Article Thumbnail

The Happy Little Househusbands of TikTok

TikTok isn’t kind to housewives, but househusbands are overwhelmed with compliments and adoration. Is their domestic glee really about ‘ending the patriarchy,’ or is there something else at play?

If you say that you want to be a housewife on TikTok, you’ll likely be met with dozens of comments about how you’re setting women back or how it’s irresponsible to rely financially on a man. But if you flip the gender roles and say you want to be a househusband? Well, that’s one of TikTok’s favorite genres. 

Across the app, there are dozens upon dozens of guys talking about how quick they’d put on an apron and start sweeping if they had a partner who could be the primary breadwinner. “Would you still work if your wife made a seven-figure salary?” one viral TikTok asks, showing the creator responding to the question by setting up a Roomba and modeling himself after the manga series The Way of the Househusband. Another says, “POV: Me taking care of the house while my wife makes 100K a month” and shows a guy dancing as he cooks over a stove. 

The TikToks under the #househusband hashtag generally sell this fantasy of how happy a guy would be maintaining the home and doing the cooking if his wife was making enough money. Some call for extremes like the aforementioned seven-figure salaries, while others say they’d be content with their partners making a more “reasonable” $100K a year. 

Though some TikToks are purely hypothetical, asking whether a guy would do this at all, other videos come from guys who are actually living the lifestyle. One current househusband documents himself making his wife’s coffee, doing her laundry and delivering her breakfast to her work-from-home desk. “Follow to end the patriarchy,” he concludes. His comments are filled with women commenting on how attractive his actions are, as though it comes as a surprise that a man would be committed to taking care of the household in the same way women are often expected to despite also working a job themselves.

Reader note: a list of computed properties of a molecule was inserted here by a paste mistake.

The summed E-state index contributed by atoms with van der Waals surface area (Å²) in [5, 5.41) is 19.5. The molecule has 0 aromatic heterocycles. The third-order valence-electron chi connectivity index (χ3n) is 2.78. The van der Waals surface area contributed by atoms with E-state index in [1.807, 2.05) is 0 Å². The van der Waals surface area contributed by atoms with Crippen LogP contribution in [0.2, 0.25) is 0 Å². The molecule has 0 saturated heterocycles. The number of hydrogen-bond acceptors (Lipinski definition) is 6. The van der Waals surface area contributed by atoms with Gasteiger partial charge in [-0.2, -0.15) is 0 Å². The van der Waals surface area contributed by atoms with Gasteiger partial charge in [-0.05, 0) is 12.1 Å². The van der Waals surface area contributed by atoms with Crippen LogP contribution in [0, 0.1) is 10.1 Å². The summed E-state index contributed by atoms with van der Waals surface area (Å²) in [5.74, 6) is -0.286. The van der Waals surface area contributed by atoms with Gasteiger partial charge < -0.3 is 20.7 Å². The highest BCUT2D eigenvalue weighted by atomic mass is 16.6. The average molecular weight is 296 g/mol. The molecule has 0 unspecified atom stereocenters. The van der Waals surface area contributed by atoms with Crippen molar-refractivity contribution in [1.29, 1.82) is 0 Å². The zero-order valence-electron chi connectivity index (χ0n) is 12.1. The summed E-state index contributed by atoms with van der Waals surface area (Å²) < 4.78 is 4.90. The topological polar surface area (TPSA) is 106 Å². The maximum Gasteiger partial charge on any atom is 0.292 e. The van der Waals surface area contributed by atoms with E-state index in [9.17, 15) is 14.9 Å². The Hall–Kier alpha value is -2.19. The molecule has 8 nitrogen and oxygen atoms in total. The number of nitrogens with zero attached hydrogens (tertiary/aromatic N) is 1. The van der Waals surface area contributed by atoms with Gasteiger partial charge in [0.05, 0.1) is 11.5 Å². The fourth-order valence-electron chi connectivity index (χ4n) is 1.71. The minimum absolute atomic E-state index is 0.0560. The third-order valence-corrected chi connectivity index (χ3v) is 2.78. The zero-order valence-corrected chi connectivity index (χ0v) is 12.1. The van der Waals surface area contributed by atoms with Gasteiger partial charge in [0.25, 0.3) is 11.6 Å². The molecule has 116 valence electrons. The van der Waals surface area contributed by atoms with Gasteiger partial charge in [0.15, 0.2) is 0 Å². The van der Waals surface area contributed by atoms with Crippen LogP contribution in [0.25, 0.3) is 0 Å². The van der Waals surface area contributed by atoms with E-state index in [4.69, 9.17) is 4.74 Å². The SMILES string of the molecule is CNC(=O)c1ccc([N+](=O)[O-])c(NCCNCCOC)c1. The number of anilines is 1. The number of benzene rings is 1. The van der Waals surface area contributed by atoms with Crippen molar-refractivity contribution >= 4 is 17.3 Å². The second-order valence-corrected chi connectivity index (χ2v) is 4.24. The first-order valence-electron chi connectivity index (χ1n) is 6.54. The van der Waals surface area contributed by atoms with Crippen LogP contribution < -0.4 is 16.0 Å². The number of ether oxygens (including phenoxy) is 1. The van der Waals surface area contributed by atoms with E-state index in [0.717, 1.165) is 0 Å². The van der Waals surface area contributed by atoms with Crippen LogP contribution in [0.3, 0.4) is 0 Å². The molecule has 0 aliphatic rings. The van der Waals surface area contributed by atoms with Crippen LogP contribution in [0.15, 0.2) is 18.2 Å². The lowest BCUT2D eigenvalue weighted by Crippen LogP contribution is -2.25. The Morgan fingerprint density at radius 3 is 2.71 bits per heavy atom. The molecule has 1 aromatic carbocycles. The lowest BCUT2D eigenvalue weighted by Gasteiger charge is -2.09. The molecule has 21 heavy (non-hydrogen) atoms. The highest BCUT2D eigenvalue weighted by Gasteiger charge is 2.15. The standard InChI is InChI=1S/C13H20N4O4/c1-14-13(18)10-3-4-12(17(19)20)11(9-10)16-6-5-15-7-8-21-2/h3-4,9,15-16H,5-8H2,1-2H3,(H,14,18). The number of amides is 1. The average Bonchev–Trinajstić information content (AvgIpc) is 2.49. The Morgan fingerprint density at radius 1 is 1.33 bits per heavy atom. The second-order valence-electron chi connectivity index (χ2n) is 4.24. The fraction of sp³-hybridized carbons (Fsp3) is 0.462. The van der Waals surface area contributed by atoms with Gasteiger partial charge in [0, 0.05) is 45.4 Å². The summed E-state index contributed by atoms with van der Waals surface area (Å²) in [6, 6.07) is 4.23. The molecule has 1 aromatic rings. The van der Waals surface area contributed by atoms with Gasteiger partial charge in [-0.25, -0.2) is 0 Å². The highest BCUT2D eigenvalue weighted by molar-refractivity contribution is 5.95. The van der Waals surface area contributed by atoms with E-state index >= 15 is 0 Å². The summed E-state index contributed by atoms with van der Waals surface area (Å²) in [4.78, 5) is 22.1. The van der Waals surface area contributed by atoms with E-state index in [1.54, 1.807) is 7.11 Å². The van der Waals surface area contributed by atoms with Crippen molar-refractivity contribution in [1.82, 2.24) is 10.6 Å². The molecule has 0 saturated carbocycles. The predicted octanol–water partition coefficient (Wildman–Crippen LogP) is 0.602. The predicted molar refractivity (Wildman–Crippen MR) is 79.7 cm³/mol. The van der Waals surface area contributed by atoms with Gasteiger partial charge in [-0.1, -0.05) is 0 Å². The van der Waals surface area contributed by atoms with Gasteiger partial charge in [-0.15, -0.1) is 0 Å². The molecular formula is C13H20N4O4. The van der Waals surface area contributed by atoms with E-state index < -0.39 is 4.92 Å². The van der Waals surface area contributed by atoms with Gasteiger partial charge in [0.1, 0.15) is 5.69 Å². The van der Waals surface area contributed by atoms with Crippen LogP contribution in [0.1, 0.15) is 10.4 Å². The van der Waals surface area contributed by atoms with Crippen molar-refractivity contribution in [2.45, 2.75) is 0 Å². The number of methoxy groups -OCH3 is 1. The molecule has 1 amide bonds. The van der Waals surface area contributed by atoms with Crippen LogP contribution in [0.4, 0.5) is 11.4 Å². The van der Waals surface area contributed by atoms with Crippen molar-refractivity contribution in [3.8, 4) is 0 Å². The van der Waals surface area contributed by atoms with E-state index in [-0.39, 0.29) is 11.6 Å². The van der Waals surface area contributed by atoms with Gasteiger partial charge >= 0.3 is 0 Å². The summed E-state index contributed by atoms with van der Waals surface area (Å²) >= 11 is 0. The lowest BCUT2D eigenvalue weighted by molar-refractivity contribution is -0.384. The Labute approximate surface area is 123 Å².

Most also emphasize the domestic labor of being a househusband and seem to understand the full-time nature of the gig, but some glorify the idea that it’s mostly a life of leisure. “When she’s gonna be a CPA so you can be a Tesla driving, Lululemon-wearing golfing-all-day-husky-caretaking househusband,” another TikTok says, showing a guy dancing around his wife. 

But whether the TikToks center around the actual work of being a househusband or the myth that it’s all relaxation, these TikToks still support the same general conclusion: Almost anyone would stay home and not have a job if they had that choice. These videos are often framed as some sort of male feminist reclamation or as something worth praising, but they’re fundamentally no different than any of the TikToks in the #housewife hashtag. In both, we’re presented with couples who have the financial means of allowing one person to stay home to commit themselves to cooking, cleaning and taking care of their family. There ultimately needn’t be anything gendered about it. 

And yet, there’s a noticeable difference in the attitudes toward the housewife community versus the househusband. Househusbands, for example, are never warned of how they ought to have a degree under their belt, how they should hope they have some sort of safety net if their wife leaves or told by fellow men that it seems like a nightmare. Instead, they just get to do their little dances clad in aprons. 

Shouldn’t everyone have the right to want the same?